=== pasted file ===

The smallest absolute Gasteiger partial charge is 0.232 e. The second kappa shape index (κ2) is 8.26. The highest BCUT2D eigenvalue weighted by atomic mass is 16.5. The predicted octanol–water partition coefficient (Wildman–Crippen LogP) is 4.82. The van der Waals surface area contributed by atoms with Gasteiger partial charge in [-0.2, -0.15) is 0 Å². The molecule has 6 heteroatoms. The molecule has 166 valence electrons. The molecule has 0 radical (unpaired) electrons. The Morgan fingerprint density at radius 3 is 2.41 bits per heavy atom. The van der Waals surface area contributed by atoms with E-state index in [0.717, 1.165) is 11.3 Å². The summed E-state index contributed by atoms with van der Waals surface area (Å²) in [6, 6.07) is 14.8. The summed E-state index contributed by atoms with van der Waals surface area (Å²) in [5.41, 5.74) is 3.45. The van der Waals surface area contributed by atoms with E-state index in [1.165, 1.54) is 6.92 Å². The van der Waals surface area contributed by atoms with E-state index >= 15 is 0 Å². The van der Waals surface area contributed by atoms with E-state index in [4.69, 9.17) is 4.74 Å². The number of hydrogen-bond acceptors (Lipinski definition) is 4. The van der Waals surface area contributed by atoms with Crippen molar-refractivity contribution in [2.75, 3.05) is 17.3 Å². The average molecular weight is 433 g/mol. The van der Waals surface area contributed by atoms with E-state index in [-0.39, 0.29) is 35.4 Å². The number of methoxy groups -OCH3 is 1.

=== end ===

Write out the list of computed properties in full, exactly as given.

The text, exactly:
The smallest absolute Gasteiger partial charge is 0.232 e. The second kappa shape index (κ2) is 8.26. The highest BCUT2D eigenvalue weighted by atomic mass is 16.5. The predicted octanol–water partition coefficient (Wildman–Crippen LogP) is 4.82. The van der Waals surface area contributed by atoms with Gasteiger partial charge in [-0.2, -0.15) is 0 Å². The molecule has 6 heteroatoms. The molecule has 166 valence electrons. The molecule has 0 radical (unpaired) electrons. The Morgan fingerprint density at radius 3 is 2.41 bits per heavy atom. The van der Waals surface area contributed by atoms with E-state index in [0.717, 1.165) is 11.3 Å². The summed E-state index contributed by atoms with van der Waals surface area (Å²) in [6, 6.07) is 14.8. The summed E-state index contributed by atoms with van der Waals surface area (Å²) in [5.41, 5.74) is 3.45. The van der Waals surface area contributed by atoms with E-state index in [1.165, 1.54) is 6.92 Å². The van der Waals surface area contributed by atoms with E-state index >= 15 is 0 Å². The van der Waals surface area contributed by atoms with E-state index in [4.69, 9.17) is 4.74 Å². The number of hydrogen-bond acceptors (Lipinski definition) is 4. The van der Waals surface area contributed by atoms with Crippen molar-refractivity contribution in [2.75, 3.05) is 17.3 Å². The average molecular weight is 433 g/mol. The van der Waals surface area contributed by atoms with E-state index in [-0.39, 0.29) is 35.4 Å². The number of methoxy groups -OCH3 is 1.